Varadkar rows back on controversial plan to name all fraudsters
Only people found guilty of defrauding State of more than €5,000 will be named
Leo Varadkar at the launch in Dublin of his campaign against welfare fraud, in April 2017. File photograph: Cyril Byrne/The Irish Times
Taoiseach Leo Varadkar has rowed back on controversial plans he announced when he was minister for social protection to name and shame all welfare fraudsters.
Under a compromise deal reached with Fianna Fáil, only people found guilty of defrauding the State of welfare payments in excess of €5,000 will be named in a tax defaulters’ style public register.
Minister for Employment and Social Protection Regina Doherty will this week publish an amended version of measures championed by Mr Varadkar to clamp down on welfare fraud.
Before he became Taoiseach, Mr Varadkar wanted to publish a list of those convicted of any welfare fraud every three months. The plans drew a mixed response at the time and were released soon after a campaign he launched called: “Welfare cheats cheat us all”.
The anti-fraud campaign was promoted the month before the Fine Gael leadership race began and led to an almost 50 per cent increase in tip-offs of suspicions of welfare fraud. Ms Doherty said 4,859 reports had been received from members of the public since the campaign launched, compared with 3,322 reports over the same period in 2016.
The Cabinet on Wednesday agreed an amendment to Mr Varadkar’s initial proposal which will increase the threshold at which people will have their names publicised. Modelled on the publication of lists of tax defaulters, the proposals seek to introduce a new system whereby anyone who is caught defrauding the State of welfare payments in excess of €5,000 will have their names publicised.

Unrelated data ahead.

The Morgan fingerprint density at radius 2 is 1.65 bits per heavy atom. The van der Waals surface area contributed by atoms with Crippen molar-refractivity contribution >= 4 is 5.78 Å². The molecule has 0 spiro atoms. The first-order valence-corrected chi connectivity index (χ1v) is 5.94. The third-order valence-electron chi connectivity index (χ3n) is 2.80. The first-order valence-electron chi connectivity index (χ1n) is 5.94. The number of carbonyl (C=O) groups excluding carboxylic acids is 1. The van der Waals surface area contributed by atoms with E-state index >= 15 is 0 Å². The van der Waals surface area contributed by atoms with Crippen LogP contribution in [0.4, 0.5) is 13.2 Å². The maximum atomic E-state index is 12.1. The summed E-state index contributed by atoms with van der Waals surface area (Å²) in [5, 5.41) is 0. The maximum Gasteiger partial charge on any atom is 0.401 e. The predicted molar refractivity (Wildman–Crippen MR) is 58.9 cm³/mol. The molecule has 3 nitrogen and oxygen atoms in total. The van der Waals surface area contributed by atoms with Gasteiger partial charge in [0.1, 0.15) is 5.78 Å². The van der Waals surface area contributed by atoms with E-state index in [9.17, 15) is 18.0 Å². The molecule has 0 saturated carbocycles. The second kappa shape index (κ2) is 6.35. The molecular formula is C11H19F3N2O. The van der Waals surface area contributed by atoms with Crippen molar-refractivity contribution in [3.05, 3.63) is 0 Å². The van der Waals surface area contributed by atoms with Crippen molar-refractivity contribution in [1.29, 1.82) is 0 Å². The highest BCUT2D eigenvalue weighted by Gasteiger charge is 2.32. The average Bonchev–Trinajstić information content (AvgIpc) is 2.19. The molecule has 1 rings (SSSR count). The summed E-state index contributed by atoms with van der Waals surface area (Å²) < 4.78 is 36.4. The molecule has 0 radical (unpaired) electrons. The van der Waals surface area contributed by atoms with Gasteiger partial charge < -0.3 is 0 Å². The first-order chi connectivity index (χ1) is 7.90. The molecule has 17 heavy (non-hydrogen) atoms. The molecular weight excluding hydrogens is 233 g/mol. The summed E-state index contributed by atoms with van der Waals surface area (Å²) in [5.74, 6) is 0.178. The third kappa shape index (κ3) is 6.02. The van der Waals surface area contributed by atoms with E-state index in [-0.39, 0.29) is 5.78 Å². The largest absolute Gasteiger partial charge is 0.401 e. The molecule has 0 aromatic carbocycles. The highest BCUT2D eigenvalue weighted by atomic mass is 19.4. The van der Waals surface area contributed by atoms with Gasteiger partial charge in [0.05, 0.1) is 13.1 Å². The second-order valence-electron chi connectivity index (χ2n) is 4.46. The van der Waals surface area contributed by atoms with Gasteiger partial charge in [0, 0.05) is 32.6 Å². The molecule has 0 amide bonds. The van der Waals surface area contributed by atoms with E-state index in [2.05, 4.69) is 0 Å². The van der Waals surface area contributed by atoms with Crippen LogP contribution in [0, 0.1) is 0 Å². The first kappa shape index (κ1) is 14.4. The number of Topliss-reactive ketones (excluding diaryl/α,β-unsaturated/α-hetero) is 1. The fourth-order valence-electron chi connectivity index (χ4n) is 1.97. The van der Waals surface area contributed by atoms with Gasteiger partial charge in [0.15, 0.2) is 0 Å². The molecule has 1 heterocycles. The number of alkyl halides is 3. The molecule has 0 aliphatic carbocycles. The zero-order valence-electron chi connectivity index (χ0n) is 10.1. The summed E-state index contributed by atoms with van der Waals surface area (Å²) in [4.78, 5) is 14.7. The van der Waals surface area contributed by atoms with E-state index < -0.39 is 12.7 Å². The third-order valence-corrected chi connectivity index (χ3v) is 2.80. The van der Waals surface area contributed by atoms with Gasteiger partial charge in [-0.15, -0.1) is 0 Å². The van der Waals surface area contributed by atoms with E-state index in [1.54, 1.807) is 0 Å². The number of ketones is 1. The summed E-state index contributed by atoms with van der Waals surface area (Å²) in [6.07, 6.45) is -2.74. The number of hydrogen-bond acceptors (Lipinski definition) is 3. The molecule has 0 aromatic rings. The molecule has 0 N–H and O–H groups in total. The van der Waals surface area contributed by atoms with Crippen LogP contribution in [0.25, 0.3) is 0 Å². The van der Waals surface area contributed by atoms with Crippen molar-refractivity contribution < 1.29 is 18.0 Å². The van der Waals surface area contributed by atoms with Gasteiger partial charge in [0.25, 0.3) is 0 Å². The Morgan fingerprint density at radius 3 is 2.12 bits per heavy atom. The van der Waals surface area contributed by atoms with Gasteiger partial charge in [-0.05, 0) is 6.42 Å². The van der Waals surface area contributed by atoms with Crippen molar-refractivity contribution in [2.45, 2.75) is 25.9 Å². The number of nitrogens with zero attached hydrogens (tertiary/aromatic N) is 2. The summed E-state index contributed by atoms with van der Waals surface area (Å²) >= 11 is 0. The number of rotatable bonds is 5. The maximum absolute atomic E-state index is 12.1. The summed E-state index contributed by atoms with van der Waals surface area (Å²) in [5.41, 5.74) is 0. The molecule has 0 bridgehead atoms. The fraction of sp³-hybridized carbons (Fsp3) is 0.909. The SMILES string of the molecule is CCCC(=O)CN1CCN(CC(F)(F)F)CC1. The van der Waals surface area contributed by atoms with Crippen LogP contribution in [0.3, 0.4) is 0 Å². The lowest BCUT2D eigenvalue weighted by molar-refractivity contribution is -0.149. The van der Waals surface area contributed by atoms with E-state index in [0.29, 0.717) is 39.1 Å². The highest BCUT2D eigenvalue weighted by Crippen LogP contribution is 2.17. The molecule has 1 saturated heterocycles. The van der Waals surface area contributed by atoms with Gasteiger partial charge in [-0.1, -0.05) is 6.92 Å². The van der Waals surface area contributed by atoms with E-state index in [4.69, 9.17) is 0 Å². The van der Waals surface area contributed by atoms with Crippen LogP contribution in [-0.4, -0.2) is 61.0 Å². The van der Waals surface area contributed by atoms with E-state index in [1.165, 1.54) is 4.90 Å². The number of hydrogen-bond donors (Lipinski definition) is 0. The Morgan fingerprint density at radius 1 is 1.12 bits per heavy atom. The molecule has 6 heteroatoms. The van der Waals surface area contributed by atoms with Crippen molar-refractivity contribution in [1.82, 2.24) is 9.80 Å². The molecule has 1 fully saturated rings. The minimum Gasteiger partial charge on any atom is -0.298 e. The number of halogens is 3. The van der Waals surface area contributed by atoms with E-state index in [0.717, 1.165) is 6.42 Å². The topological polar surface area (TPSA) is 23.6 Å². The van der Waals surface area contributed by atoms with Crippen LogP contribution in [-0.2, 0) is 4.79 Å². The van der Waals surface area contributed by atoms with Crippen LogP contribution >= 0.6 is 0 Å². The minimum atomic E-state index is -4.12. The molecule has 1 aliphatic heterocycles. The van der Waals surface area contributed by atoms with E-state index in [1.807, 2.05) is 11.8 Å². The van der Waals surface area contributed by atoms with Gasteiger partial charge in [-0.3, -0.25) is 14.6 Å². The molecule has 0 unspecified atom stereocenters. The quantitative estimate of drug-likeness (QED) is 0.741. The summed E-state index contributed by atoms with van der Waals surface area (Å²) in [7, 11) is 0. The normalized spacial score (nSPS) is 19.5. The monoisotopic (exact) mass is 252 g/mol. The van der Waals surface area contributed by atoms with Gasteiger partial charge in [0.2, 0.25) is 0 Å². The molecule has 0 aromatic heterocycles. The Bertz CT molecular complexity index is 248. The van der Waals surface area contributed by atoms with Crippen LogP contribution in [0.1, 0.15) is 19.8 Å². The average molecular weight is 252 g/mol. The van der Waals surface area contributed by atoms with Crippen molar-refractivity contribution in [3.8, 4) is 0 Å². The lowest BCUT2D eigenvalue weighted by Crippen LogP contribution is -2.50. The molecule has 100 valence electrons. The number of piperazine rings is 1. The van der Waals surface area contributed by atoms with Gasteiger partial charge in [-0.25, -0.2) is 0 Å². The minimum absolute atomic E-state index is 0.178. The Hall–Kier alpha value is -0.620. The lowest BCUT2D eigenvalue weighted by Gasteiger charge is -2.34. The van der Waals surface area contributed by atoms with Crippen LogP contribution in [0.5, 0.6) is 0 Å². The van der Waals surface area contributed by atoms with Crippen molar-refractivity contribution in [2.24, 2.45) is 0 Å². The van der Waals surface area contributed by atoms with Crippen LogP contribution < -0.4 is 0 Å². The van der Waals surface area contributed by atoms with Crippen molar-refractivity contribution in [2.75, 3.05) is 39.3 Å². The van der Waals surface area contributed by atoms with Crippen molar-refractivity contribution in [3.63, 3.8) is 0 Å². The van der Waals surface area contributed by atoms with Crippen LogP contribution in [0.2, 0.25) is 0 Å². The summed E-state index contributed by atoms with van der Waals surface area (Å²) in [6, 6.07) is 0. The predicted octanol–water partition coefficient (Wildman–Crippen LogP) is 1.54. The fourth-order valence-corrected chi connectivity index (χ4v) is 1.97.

Ms Doherty made the change after speaking to her Fianna Fáil counterpart, Willie O’Dea, who said it was unacceptable that people who had been caught defrauding the State of very small amounts would have their name publicised.
Government sources sought to cast the agreement with the main Opposition party as the latest example of the minority administration and Fianna Fáil working together after conflicts, such as over the appointment of former attorney general Máire Whelan to the Court of Appeal.
Agreement was also reached earlier this week on a new system of waste charges, paving the way for a pay-by-weight regime to be extended to all householders and for a new regulator to monitor pricing in the waste industry.
“It is the same as the waste stuff,” said a Government source. “The two parties sit down, talk to each other and then get on with it.”
Social welfare and pensions
The Government believes that all stages of the Social Welfare and Pensions Bill 2017 can be passed through the Dáil by the summer recess next week but Mr O’Dea has expressed serious concern about such a timeframe.
Mr O’Dea, a TD for Limerick, said the Bill deals with highly complex matters around defined benefit pensions. He said it should not be rushed and said he would object to it being passed through the Dáil before the summer recess begins next week, given the complexity of the issues involved.